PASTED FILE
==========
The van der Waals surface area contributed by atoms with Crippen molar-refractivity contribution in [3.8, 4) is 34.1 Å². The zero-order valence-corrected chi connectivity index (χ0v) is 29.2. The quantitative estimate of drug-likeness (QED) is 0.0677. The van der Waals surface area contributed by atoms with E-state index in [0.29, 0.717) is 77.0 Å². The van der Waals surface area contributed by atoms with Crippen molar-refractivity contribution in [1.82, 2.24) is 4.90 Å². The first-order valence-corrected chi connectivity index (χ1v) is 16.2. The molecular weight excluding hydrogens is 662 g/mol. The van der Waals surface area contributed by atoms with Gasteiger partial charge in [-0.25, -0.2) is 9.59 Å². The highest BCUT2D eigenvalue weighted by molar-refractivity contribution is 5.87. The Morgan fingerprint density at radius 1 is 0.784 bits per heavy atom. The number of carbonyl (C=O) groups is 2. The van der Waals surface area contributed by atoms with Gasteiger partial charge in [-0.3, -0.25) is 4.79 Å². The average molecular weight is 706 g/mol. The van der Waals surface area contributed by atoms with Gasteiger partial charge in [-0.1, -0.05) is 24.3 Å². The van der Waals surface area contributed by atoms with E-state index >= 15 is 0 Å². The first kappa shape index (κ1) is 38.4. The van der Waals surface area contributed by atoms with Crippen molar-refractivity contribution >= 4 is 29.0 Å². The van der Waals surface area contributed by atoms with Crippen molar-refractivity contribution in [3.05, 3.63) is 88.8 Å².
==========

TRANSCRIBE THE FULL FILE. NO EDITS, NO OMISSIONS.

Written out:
The van der Waals surface area contributed by atoms with Crippen molar-refractivity contribution in [3.8, 4) is 34.1 Å². The zero-order valence-corrected chi connectivity index (χ0v) is 29.2. The quantitative estimate of drug-likeness (QED) is 0.0677. The van der Waals surface area contributed by atoms with E-state index in [0.29, 0.717) is 77.0 Å². The van der Waals surface area contributed by atoms with Crippen molar-refractivity contribution in [1.82, 2.24) is 4.90 Å². The first-order valence-corrected chi connectivity index (χ1v) is 16.2. The molecular weight excluding hydrogens is 662 g/mol. The van der Waals surface area contributed by atoms with Gasteiger partial charge in [-0.25, -0.2) is 9.59 Å². The highest BCUT2D eigenvalue weighted by molar-refractivity contribution is 5.87. The Morgan fingerprint density at radius 1 is 0.784 bits per heavy atom. The number of carbonyl (C=O) groups is 2. The van der Waals surface area contributed by atoms with Gasteiger partial charge in [-0.3, -0.25) is 4.79 Å². The average molecular weight is 706 g/mol. The van der Waals surface area contributed by atoms with Gasteiger partial charge in [-0.1, -0.05) is 24.3 Å². The van der Waals surface area contributed by atoms with E-state index >= 15 is 0 Å². The first kappa shape index (κ1) is 38.4. The van der Waals surface area contributed by atoms with Crippen molar-refractivity contribution >= 4 is 29.0 Å². The van der Waals surface area contributed by atoms with Crippen molar-refractivity contribution in [3.05, 3.63) is 88.8 Å².